At the end of last season, when the Sam Houston State men’s basketball team looked to fill the void left by senior guards Corey Allmond and Ashton Mitchell, Jason Hooten took a scouting trip to the NJCAA Region V tournament in Lubbock.
There was a long list of guards Hooten was interested in, but if there was any rooting interest, it was for his alma mater McLennan Community College. That’s where Nafis Richardson had just flourished as conference Newcomer of the Year, averaging 16.4 points per game.
“Fis,” as coaches and players call him, wasn’t at the bottom of the recruiting bucket list, rather as Hooten called it, “on the backburner.” He saw Fis play at Paris Junior College the year before, under Coach Ross Hodge, who eventually became head coach at Midland College.
Hodge could have taken Richardson with him, but decided against it – a decision he would soon regret. After Richardson’s breakout season with McLennan, Hodge phoned Hooten to tell him how much he thought the young man had grown over the year – that it was a mistake not taking him to Midland.
Hooten was already hiring one of Hodge’s assistants, Chris Mudge, so signing one of his former players was certainly within reason. Besides, Hodge was right.
Richardson had reality handed to him early in life and growing up fast has been the key to his success, just as it has been the focal point of his most trying moments.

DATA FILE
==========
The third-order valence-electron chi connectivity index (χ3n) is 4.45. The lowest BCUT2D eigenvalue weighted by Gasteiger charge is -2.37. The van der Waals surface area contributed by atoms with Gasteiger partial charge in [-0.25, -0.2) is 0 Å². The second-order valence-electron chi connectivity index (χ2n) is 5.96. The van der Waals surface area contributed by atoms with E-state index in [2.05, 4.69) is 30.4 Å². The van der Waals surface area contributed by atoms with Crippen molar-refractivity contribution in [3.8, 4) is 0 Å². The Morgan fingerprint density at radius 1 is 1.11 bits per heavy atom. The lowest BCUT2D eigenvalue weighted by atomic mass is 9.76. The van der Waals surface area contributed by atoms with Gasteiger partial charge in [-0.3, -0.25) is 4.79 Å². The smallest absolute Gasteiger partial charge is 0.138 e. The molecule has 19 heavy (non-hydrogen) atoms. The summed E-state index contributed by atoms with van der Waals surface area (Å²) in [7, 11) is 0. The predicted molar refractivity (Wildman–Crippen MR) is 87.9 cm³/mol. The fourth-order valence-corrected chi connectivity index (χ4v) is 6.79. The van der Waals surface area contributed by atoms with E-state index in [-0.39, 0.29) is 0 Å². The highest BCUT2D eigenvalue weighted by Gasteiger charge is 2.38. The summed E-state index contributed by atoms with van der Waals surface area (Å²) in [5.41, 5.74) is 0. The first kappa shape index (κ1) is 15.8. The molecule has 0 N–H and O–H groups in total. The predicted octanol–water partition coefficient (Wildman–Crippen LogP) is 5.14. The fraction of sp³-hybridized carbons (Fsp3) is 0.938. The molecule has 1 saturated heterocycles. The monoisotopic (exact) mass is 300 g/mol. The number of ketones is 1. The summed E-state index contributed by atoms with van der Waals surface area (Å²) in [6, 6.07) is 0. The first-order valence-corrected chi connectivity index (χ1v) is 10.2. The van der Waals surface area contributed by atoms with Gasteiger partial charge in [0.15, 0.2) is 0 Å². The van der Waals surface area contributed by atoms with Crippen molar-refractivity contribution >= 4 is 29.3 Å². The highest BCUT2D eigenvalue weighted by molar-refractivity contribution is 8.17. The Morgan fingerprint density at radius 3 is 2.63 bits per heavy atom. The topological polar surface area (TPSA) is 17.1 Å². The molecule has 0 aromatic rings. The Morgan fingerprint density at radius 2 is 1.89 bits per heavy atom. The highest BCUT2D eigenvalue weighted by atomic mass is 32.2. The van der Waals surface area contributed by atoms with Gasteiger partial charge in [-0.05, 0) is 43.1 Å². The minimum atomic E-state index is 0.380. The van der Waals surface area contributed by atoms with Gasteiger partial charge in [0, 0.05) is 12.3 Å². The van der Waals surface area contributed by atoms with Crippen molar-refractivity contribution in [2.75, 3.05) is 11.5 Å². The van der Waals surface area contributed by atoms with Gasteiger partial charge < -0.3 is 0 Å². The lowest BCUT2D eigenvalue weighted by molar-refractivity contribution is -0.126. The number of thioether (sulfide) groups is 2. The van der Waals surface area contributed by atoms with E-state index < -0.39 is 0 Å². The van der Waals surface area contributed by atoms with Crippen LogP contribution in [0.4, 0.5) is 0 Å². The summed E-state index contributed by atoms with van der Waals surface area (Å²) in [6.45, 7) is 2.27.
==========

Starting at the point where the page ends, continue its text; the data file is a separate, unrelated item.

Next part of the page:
He was raised by his single mother in Wilmington, Delaware. Richardson recalls playing ball as an 8-year old against 12-year olds, when he won his first MVP trophy. That’s where the competitive streak began. Fis went on to become a standout at Hodgson Vocational Technical High School. He averaged 23 points as a senior, earning Delaware Player of the Year honors in 2008. But junior college basketball in Texas was Richardson’s best option coming out of high school.
He had trouble qualifying academically for Division I schools, a concern that Richardson says Hooten tended to carefully. Hooten checked on Richardson frequently to make sure he was up to par in the books.
“If it wasn’t for Hooten, I wouldn’t be playing Division I basketball, simple as that,” Richardson said.
Hooten and Fis have more in common than it seems, which can get frustrating. While one is adjusting to playing the game in a new role on a higher level, the other is in his first year heading a program that was six points away from running the table in the Southland Conference last season. Richardson had to adjust the way he plays basketball and Hooten has had to adjust the way he coaches it. The Bearkat rotation continues to evolve.
Fis is a fiery player who wears his emotions on his sleeve. When he struggles, it shows in his body language – maybe a little swearing or throwing of the hands. But when he’s on, Richardson has an energy that reverberates and a grin that darts from baseline to baseline. He even admits how much he feeds off the crowd.
But Fis has a chip on his shoulder, still. He didn’t grow up with his father in his life until middle school. His mother played that role for years. To hear Richardson tell it, his dad reinforced a lot of what his mom taught him, like how to be respectful and personal responsibility.
Those are the types of lessons Fis would need by the end of his 10th grade year, when his daughter Brianna was born.